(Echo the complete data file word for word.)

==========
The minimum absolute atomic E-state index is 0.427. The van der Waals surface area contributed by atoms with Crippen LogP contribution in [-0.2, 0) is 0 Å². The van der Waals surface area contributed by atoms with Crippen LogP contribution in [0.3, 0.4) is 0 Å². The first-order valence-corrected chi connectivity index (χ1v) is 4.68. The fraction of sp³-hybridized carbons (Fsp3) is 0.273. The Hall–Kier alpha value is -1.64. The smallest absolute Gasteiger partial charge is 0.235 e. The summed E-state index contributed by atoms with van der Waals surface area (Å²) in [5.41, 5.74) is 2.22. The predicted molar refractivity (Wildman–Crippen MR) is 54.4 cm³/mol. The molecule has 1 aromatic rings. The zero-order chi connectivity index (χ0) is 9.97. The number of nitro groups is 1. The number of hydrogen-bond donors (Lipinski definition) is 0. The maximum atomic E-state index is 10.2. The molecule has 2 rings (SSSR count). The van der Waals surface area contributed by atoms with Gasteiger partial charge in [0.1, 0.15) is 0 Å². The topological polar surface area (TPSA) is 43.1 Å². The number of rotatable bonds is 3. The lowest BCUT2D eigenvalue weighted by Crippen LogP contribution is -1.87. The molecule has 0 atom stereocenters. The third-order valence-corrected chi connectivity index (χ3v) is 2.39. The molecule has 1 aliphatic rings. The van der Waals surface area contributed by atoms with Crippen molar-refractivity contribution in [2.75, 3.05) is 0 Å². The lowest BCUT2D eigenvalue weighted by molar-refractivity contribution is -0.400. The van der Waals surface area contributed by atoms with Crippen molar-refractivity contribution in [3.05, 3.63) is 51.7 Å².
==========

The minimum absolute atomic E-state index is 0.427. The van der Waals surface area contributed by atoms with Crippen LogP contribution in [-0.2, 0) is 0 Å². The van der Waals surface area contributed by atoms with Crippen LogP contribution in [0.3, 0.4) is 0 Å². The first-order valence-corrected chi connectivity index (χ1v) is 4.68. The fraction of sp³-hybridized carbons (Fsp3) is 0.273. The Hall–Kier alpha value is -1.64. The smallest absolute Gasteiger partial charge is 0.235 e. The summed E-state index contributed by atoms with van der Waals surface area (Å²) in [5.41, 5.74) is 2.22. The predicted molar refractivity (Wildman–Crippen MR) is 54.4 cm³/mol. The molecule has 1 aromatic rings. The zero-order chi connectivity index (χ0) is 9.97. The number of nitro groups is 1. The number of hydrogen-bond donors (Lipinski definition) is 0. The maximum atomic E-state index is 10.2. The molecule has 2 rings (SSSR count). The van der Waals surface area contributed by atoms with Gasteiger partial charge in [0.1, 0.15) is 0 Å². The topological polar surface area (TPSA) is 43.1 Å². The number of rotatable bonds is 3. The lowest BCUT2D eigenvalue weighted by Crippen LogP contribution is -1.87. The molecule has 0 atom stereocenters. The third-order valence-corrected chi connectivity index (χ3v) is 2.39. The molecule has 1 aliphatic rings. The van der Waals surface area contributed by atoms with Crippen molar-refractivity contribution in [2.75, 3.05) is 0 Å². The lowest BCUT2D eigenvalue weighted by molar-refractivity contribution is -0.400. The van der Waals surface area contributed by atoms with Crippen molar-refractivity contribution in [3.05, 3.63) is 51.7 Å².